On ‘Bandana,’ Freddie Gibbs and Madlib do what they do best

Freddie Gibbs & Madlib
Bandana

RCA Records · June 26, 2019


Freddie Gibbs and Madlib caught lightning in a bottle with their 2014 collaborative debut Piñata, lauded by critics and listeners alike for its rugged authenticity and punchy execution. In the years since, fans have been eager for a second helping from the Gary, Indiana emcee and Oxnard, California rapper-producer who operate together under the alias MadGibbs. Fortunately, Bandana is a worthy sequel that builds on Piñata’s strengths to deliver a project that is on the same level as, if not superior to, its predecessor.

Bandana, strangely enough, is an album that almost never got made. Madlib, who purportedly produced all of the instrumentals on an iPad, originally gave the bulk of the beats that would appear on the album to Kanye West for his The Life of Pablo sessions in 2016. That same year, Freddie Gibbs was arrested in France and later extradited to Austria, alleged to have committed rape and sexual assault. Soon acquitted of all charges, Gibbs wrote the majority of the album while held in a jail cell where he was offered few amenities and had to recall the beats Madlib gave him from memory.

The effect of this harrowing experience on Gibbs is manifested on many of Bandana’s tracks. He is angry and determined on the venomous pair “Half Manne Half Cocaine” and “Flat Tummy Tea,” making sure his words are heard at all costs. Meanwhile, “Fake Names” and “Situations” are just two of many tracks on this album where Freddie ruminates, in a manner that could almost be confused for remorse, on the cutthroat nature of his illicit business dealings. Like many maturing emcees, he has become a father in recent years, and explores his complex familial relationships on songs like “Practice” and through these lethal juxtaposed bars on “Giannis:” “Every mornin’ I wake up with my daughter, Dora Explorer/Then I get right back to the pot/Kitchen stankin’, that’s potty trainin’.”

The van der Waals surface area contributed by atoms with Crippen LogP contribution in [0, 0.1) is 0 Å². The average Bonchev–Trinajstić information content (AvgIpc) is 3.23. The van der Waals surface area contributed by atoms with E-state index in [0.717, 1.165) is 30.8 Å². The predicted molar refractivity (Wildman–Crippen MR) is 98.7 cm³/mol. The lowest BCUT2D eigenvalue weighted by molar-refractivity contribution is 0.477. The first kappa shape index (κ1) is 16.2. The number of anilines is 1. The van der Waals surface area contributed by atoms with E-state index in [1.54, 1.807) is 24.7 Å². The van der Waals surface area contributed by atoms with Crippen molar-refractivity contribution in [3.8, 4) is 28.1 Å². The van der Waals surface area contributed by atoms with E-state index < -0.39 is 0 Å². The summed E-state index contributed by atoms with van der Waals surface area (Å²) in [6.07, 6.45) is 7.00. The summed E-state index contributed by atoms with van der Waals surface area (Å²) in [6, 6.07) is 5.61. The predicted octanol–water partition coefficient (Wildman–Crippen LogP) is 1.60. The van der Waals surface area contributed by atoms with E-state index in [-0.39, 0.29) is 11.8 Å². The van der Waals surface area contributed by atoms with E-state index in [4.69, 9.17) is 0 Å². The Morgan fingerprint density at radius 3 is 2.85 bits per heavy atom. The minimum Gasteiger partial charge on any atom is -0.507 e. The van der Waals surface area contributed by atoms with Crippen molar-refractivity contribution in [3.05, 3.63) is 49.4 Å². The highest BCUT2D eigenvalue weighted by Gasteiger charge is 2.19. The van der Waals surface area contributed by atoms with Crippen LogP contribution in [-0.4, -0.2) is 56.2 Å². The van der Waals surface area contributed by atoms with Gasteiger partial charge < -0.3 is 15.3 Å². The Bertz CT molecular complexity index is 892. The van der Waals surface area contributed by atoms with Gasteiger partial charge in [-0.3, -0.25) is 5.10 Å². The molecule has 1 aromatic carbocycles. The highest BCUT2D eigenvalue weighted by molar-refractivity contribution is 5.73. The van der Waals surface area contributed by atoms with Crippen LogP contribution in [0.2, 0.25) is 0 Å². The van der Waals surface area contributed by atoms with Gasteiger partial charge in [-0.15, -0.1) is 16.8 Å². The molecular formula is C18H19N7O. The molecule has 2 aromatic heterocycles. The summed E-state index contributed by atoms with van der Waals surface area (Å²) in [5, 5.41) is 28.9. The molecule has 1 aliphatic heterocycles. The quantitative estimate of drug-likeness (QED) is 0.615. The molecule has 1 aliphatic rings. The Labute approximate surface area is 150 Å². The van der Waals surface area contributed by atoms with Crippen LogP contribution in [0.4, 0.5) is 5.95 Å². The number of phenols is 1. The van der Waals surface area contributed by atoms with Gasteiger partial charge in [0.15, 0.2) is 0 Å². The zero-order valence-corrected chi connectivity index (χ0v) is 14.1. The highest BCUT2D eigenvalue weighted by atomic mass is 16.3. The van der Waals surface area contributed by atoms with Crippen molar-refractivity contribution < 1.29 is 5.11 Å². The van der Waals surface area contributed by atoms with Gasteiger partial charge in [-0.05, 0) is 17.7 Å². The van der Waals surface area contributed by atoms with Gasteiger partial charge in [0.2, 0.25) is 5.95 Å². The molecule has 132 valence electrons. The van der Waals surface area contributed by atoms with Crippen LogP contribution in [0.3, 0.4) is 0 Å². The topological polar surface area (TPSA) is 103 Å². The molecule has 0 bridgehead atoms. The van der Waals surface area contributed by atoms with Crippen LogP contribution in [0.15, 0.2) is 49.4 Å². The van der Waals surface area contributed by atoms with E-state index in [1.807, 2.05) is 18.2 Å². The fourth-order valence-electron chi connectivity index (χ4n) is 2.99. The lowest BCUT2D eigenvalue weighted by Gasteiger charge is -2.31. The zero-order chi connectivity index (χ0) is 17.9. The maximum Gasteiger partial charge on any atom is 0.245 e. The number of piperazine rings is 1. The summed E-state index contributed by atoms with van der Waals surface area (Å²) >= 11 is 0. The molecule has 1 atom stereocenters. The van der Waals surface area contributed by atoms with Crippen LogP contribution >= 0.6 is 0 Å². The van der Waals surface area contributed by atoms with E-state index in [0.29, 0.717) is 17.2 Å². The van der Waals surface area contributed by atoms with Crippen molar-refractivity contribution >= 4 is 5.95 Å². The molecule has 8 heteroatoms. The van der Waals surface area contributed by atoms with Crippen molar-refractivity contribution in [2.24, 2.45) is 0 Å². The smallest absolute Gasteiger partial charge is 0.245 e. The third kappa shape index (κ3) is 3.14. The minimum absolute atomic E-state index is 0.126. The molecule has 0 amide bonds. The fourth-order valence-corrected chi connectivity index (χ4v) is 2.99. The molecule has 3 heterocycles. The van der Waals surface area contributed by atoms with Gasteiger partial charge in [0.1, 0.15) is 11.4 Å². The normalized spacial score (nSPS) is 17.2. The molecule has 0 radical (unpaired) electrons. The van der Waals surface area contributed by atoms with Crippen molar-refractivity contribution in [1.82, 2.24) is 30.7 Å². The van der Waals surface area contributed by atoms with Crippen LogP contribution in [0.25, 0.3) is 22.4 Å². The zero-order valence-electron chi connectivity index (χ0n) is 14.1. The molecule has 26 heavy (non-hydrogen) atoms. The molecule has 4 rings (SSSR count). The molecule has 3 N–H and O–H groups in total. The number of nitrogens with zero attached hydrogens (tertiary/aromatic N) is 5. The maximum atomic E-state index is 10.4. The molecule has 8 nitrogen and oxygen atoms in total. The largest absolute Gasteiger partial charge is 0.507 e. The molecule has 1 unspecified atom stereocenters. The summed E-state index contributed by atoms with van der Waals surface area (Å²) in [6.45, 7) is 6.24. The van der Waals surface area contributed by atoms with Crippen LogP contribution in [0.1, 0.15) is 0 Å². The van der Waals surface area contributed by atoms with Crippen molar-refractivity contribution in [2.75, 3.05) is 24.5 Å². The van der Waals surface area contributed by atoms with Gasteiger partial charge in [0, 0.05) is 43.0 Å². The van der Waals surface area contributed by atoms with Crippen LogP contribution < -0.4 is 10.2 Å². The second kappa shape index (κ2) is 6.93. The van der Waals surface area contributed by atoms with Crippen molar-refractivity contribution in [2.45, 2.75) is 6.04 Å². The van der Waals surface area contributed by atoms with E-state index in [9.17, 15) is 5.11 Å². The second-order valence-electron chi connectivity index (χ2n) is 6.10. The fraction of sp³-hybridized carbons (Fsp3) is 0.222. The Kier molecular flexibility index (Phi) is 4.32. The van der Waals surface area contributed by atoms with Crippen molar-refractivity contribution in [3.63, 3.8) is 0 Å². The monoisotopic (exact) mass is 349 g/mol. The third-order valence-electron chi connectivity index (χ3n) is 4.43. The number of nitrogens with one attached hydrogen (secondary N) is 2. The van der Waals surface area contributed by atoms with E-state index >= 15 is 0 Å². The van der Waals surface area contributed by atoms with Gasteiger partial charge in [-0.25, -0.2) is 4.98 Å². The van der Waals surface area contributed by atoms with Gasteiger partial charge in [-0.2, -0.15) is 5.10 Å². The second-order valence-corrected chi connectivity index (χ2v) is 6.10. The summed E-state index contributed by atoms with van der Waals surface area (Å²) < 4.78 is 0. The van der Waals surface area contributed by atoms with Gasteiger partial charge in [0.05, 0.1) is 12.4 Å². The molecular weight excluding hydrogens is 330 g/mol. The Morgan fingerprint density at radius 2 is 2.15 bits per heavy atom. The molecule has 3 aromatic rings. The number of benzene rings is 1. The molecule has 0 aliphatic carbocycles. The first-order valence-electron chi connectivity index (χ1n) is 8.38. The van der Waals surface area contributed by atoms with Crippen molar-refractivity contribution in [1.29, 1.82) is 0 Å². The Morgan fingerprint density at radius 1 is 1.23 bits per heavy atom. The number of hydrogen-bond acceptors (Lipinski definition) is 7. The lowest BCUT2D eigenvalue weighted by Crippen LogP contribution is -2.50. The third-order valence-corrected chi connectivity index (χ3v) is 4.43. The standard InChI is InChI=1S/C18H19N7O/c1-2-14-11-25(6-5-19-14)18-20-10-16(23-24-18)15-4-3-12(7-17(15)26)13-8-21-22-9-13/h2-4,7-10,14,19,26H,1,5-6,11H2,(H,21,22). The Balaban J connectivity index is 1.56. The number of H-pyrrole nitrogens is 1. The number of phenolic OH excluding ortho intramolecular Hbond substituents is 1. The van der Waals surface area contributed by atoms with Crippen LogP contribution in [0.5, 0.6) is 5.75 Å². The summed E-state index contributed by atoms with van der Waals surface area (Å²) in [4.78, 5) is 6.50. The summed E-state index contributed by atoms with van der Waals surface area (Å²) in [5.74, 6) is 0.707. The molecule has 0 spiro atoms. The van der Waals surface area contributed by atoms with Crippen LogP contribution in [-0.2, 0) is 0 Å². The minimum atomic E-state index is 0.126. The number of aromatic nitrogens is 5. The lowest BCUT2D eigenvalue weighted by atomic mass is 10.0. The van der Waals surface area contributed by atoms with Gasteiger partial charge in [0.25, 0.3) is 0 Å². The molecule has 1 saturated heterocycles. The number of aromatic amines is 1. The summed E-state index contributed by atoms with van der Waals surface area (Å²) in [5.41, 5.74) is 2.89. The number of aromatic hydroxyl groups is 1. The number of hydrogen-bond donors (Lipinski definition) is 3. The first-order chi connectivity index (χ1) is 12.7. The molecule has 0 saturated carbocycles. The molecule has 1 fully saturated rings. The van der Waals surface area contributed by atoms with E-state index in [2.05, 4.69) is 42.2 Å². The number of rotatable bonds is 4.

Indeed, Gibbs seldom falters lyrically on this album, experimenting with fast and ferocious flows and choosing to share the stage with a select five guest artists, a paltry few in comparison to Piñata. “Palmolive,” featuring Killer Mike and Pusha T, is a face-melting masterclass in gritty coke rap from the three emcees. Listeners may recall the sample for “Education” also being used on “Bonjour” from Nas’s 2018 full-length NASIR, but Kanye and co.’s lighthearted interpretation of the source contrasts heavily with Madlib’s menacing flip on which Yasiin Bey, formerly known as Mos Def, and Black Thought of Blackstar fame omit choruses and assist Gibbs in a scathing commentary on societal injustice.

Listen to Bandana:

About Daniel Paszkowski 5 Articles
Daniel Paszkowski is a fourth year Chemical Engineering and Biochemistry combined major from Connecticut, where the most exciting attraction is perhaps the Mark Twain House. We are still struggling to find out who allowed him to write about music, but while the investigation is ongoing you can find him critiquing the latest hip hop releases and eagerly awaiting the next Tame Impala album.

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